Kaine shared the story of Lorraine, a young Black woman who had experienced housing discrimination, whom Kaine had represented pro bono just after completing law school.

“This is one issue that shows the essential role government can play in creating a fairer society. Sen. Ed Brooke, an African-American Republican from Massachusetts, and Sen. Walter Mondale, a white Democrat from Minnesota, came together to draft the Fair Housing Act, which protects people from discrimination in the housing market,” noted Kaine, pointing to the 1968 law.

“Today, more action is still needed. That’s why Hillary Clinton and I have a bold, progressive plan to fight housing inequities across Americaespecially in communities that have been left out or left behind,” Kaine continued.

The Virginia senator outlined some of the key related components of Clinton’s “Breaking Every Barrier Agenda,” including an initiative to offer $10,000 in down payment assistance to new homebuyers that earn less than the median income in a given area, and plans to “bolster resources to enforce Fair Housing laws and fight housing discrimination in all its forms.”

The need for fair and affordable housing is a pressing issue for people throughout the country.

“It is estimated that each year more than four million acts of [housing] discrimination occur in the rental market alone,” found a 2015 analysis by the National Fair Housing Alliance.

No county in the United States has enough affordable housing to accommodate the needs of those with low incomes, according to a 2015 report released by the Urban Institute. “Since 2000, rents have risen while the number of renters who need low-priced housing has increased,” explained the report. “Nationwide, only 28 adequate and affordable units are available for every 100 renter households with incomes at or below 30 percent of the area median income.”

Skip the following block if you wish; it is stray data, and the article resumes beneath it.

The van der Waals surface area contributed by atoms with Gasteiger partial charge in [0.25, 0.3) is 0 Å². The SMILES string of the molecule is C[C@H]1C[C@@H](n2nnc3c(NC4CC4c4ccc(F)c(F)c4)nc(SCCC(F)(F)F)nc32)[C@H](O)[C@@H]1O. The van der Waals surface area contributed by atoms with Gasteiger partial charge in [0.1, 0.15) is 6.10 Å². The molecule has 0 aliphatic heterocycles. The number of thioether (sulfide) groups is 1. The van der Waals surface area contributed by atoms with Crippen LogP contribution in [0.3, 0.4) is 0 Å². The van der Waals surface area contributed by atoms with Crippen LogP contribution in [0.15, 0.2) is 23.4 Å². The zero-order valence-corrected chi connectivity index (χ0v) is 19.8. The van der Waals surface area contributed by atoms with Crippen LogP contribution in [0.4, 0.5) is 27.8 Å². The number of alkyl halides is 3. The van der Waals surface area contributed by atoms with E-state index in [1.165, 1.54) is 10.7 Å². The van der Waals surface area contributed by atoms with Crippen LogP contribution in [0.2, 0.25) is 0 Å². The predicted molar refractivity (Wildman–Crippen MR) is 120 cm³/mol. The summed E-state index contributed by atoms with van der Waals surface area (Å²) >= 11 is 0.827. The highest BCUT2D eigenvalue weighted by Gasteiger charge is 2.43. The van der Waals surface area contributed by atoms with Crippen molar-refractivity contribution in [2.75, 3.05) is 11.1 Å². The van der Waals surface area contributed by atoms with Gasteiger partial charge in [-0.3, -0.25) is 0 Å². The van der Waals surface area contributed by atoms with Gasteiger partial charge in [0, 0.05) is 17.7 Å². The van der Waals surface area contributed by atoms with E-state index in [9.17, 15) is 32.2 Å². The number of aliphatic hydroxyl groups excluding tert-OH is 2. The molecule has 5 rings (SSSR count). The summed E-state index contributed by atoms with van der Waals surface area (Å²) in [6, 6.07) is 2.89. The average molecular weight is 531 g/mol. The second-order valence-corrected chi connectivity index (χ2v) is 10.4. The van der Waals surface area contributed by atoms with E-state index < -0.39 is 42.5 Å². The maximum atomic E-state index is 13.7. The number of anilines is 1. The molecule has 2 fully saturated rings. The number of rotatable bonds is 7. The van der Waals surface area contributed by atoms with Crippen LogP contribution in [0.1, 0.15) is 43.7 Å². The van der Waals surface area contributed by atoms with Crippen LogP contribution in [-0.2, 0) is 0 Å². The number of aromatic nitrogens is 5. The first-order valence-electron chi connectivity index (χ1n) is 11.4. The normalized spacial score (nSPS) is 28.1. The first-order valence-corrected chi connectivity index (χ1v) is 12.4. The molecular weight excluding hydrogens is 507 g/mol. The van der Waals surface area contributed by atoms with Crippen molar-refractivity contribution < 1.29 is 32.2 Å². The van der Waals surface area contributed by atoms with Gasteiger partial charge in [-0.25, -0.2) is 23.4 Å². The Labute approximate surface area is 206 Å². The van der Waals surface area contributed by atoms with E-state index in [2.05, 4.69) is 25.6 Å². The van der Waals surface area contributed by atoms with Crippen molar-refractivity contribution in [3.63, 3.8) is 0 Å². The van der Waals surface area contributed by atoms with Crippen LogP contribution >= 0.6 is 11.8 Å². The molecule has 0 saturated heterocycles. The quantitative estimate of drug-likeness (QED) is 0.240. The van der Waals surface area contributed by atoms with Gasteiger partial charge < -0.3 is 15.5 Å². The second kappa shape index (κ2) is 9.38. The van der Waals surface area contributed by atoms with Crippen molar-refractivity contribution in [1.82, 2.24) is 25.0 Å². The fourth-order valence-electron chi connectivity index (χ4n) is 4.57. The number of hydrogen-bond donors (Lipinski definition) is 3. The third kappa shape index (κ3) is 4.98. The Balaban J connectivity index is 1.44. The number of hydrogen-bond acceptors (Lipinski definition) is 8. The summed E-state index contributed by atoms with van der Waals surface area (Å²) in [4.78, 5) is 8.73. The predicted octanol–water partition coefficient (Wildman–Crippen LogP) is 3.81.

What Else We’re Reading

CBS News’ Will Rahn penned a primer explaining Trump campaign CEO Bannon’s relationship to the alt-right.

White supremacists and the alt-right “rejoice[d]” after Trump hired Bannon, reported Betsy Woodruff and Gideon Resnick for the Daily Beast.

Clinton published an essay in Teen Vogue this week encouraging young people to fight for what they care about, learn from those with whom they disagree, and get out the vote.

“In calling for ‘extreme vetting’ of foreigners entering the United States, Republican presidential nominee Donald Trump suggested a return to a 1950s-era immigration standard—since abandoned—that barred entry to people based on their political beliefs,” explained USA Today.

Trump wants to cut a visa program “his own companies have used … to bring in hundreds of foreign workers, including fashion models for his modeling agency who need exhibit no special skills,” according to a report by the New York Times.

A Koch-backed group “has unleashed an aggressive campaign to kill a ballot measure in South Dakota that would require Koch-affiliated groups and others like them to reveal their donors’ identities.”